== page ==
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AlexB last won the day on February 21

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About AlexB

  • Birthday June 24

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  1. fair enough. only spitballing on my behalf.
  2. One point i'd like to make here though is that the majority of their Dec-Feb visitation tends to be holiday makers. Many passholders tend to avoid the parks over the busy summer period - because they can usually go anytime when it's quieter. With the incident occurring just as holiday makers would have started to plan their itinerary (accom would have been booked already) - many would have decided to go with Village, or alternative attractions to DW at least, because of the uncertainty of knowing if\when it would reopen (especially since ticket sales were also suspended during the closure period). By the time they had reopened, the damage for the season had already been done - so I completely expected to see visitation down for that reason. Village had a slight drop, but this can be attributed to those 'extreme' reactions of 'i'll never go on a ride again' - but unlikely to make a big dent overall over time.
  3. I wear whatever I like to work - and have worn the Parkz shirt to work on several casual fridays. So long as there is variety, i wouldn't mind having more than 1 parkz shirt. What am I supposed to wear on day 2 if I go to a park on consecutive days (and don't anyone say the same shirt, you stinky bastards). At the risk of a temporary ban, I would like to mention that the addition of a polo would be more comfortable (for me) and permit me to wear parkz shirts to work on days other than friday. it really is a conversation starter - people ask about it alot - and that of course leads more traffic to the website. How would you like to increase your exposure to 1000 office workers by 500%? 4 polo shirts in different colours can make that happen!!!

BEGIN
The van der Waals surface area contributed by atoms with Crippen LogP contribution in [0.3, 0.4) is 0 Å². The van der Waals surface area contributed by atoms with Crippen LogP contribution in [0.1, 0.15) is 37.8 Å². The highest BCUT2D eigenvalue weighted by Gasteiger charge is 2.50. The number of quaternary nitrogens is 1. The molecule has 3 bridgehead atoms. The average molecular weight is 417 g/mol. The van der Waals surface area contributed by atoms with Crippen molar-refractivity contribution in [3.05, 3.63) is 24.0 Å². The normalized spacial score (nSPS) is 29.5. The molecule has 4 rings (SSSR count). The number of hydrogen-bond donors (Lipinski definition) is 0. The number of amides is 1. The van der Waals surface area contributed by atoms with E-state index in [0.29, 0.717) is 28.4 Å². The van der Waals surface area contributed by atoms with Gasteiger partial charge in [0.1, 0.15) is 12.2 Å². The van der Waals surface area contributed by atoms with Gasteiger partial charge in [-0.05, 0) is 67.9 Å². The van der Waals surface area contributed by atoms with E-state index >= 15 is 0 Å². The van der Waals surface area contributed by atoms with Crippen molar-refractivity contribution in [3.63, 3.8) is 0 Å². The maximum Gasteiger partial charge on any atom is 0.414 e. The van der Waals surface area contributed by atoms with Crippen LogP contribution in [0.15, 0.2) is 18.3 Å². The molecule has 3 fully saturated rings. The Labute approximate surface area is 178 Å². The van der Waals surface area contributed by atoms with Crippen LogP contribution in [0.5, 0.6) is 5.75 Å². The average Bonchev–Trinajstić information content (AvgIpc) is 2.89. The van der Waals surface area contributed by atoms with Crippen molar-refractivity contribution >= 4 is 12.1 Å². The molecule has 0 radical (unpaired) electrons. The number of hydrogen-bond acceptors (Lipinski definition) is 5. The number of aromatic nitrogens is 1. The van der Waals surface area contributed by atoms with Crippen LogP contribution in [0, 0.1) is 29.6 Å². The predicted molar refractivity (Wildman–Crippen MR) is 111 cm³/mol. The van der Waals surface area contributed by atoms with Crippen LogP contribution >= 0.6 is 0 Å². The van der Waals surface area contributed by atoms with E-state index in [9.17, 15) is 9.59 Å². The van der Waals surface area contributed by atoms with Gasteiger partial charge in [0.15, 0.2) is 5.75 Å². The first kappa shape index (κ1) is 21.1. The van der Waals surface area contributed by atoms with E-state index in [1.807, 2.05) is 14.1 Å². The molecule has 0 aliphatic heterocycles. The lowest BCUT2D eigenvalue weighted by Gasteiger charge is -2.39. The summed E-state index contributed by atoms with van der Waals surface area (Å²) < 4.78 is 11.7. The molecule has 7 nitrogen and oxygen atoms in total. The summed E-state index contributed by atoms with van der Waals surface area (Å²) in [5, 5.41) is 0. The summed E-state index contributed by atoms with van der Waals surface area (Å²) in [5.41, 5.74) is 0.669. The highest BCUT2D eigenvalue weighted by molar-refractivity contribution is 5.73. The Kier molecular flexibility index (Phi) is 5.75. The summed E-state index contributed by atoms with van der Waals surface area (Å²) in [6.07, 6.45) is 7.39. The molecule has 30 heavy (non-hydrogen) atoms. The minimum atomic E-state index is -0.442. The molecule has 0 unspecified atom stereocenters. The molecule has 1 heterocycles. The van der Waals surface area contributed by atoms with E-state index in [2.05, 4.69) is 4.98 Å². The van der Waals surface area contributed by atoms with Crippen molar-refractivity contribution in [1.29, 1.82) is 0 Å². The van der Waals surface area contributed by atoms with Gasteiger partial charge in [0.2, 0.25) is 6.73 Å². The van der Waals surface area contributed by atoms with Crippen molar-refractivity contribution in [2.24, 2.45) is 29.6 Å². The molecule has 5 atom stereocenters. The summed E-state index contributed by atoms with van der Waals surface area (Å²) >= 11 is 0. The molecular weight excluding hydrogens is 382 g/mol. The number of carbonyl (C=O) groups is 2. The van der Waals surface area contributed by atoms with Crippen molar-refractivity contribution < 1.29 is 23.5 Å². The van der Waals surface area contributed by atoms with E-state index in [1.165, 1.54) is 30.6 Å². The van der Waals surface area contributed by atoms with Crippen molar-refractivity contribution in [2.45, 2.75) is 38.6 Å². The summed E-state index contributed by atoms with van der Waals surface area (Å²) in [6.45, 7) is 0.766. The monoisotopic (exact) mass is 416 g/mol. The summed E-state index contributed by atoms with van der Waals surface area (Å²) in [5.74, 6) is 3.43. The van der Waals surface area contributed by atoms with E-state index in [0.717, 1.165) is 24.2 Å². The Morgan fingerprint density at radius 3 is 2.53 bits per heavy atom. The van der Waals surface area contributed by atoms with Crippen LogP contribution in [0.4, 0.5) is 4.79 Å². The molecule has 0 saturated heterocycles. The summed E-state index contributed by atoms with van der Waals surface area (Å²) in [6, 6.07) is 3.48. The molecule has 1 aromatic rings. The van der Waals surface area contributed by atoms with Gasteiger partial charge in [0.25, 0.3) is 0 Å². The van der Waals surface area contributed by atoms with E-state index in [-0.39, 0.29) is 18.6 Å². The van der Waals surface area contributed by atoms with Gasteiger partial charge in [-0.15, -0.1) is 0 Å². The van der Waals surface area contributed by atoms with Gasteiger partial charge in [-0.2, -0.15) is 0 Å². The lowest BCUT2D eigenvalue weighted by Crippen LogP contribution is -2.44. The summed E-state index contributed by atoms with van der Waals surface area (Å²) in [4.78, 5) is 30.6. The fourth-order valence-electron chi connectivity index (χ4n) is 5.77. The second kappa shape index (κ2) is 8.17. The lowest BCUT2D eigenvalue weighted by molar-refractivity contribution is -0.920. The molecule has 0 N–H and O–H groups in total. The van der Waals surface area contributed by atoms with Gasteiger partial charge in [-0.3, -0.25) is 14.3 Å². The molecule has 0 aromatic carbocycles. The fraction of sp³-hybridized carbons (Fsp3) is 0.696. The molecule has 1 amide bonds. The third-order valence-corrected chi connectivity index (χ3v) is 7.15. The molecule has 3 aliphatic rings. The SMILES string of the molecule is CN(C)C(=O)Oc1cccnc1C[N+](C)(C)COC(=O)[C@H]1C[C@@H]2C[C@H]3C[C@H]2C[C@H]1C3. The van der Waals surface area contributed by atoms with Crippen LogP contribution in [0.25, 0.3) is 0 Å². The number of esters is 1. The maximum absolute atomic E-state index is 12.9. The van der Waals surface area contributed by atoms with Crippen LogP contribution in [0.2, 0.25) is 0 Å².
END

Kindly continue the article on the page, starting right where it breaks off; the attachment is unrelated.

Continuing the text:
4. Ohhhhhhhhhhhhhhhhhh..... Green SCREEN fencing. that makes sense.
  5. by the sounds of things renewal time for the early adopters is close at hand - I wonder if Richard has any variations on merchandise to encourage a spend of more than the 'membership only' renewal?
  6. I wouldn't be so sure that's for greens fencing. For one - it looks too close to stage 9, to be 'range area' - it looks more like its in the spot of the carpark or building itself. Two, they're way too close together - driving range fencing only needs to be every 10-20 metres as they use netting in between. And three - why on earth would you build range fencing - a job that would only take a couple of weeks - before the main building is anywhere close to completion, thereby putting obstacles in and around the construction site that heavy machinery will need to maneuver around?
  7. "The false killer whale (Pseudorca crassidens) is the fourth-largest dolphin, a member of Delphinidae, the oceanic dolphin family. "